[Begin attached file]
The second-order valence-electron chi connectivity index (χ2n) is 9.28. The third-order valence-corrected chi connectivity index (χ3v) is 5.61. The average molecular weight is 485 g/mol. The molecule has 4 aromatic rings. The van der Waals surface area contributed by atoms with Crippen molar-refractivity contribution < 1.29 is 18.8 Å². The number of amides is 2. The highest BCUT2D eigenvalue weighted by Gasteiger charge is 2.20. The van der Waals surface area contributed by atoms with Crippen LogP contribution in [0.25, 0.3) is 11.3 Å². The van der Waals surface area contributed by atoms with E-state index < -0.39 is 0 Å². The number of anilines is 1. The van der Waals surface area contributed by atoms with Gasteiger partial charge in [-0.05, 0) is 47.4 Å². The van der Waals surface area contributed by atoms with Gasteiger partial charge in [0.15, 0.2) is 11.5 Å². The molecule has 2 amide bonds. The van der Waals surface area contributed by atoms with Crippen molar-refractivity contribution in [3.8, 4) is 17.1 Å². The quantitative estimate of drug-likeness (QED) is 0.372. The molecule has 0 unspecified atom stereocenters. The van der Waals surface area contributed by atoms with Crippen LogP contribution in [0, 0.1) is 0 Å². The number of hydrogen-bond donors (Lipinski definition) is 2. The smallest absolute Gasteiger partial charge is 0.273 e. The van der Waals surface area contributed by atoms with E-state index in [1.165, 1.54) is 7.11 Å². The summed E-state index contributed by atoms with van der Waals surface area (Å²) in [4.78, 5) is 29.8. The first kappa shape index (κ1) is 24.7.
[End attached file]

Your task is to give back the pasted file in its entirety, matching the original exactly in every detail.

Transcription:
The second-order valence-electron chi connectivity index (χ2n) is 9.28. The third-order valence-corrected chi connectivity index (χ3v) is 5.61. The average molecular weight is 485 g/mol. The molecule has 4 aromatic rings. The van der Waals surface area contributed by atoms with Crippen molar-refractivity contribution < 1.29 is 18.8 Å². The number of amides is 2. The highest BCUT2D eigenvalue weighted by Gasteiger charge is 2.20. The van der Waals surface area contributed by atoms with Crippen LogP contribution in [0.25, 0.3) is 11.3 Å². The van der Waals surface area contributed by atoms with E-state index < -0.39 is 0 Å². The number of anilines is 1. The van der Waals surface area contributed by atoms with Gasteiger partial charge in [-0.05, 0) is 47.4 Å². The van der Waals surface area contributed by atoms with Gasteiger partial charge in [0.15, 0.2) is 11.5 Å². The molecule has 2 amide bonds. The van der Waals surface area contributed by atoms with Crippen molar-refractivity contribution in [3.8, 4) is 17.1 Å². The quantitative estimate of drug-likeness (QED) is 0.372. The molecule has 0 unspecified atom stereocenters. The van der Waals surface area contributed by atoms with Crippen LogP contribution in [0, 0.1) is 0 Å². The number of hydrogen-bond donors (Lipinski definition) is 2. The smallest absolute Gasteiger partial charge is 0.273 e. The van der Waals surface area contributed by atoms with E-state index in [1.165, 1.54) is 7.11 Å². The summed E-state index contributed by atoms with van der Waals surface area (Å²) in [4.78, 5) is 29.8. The first kappa shape index (κ1) is 24.7.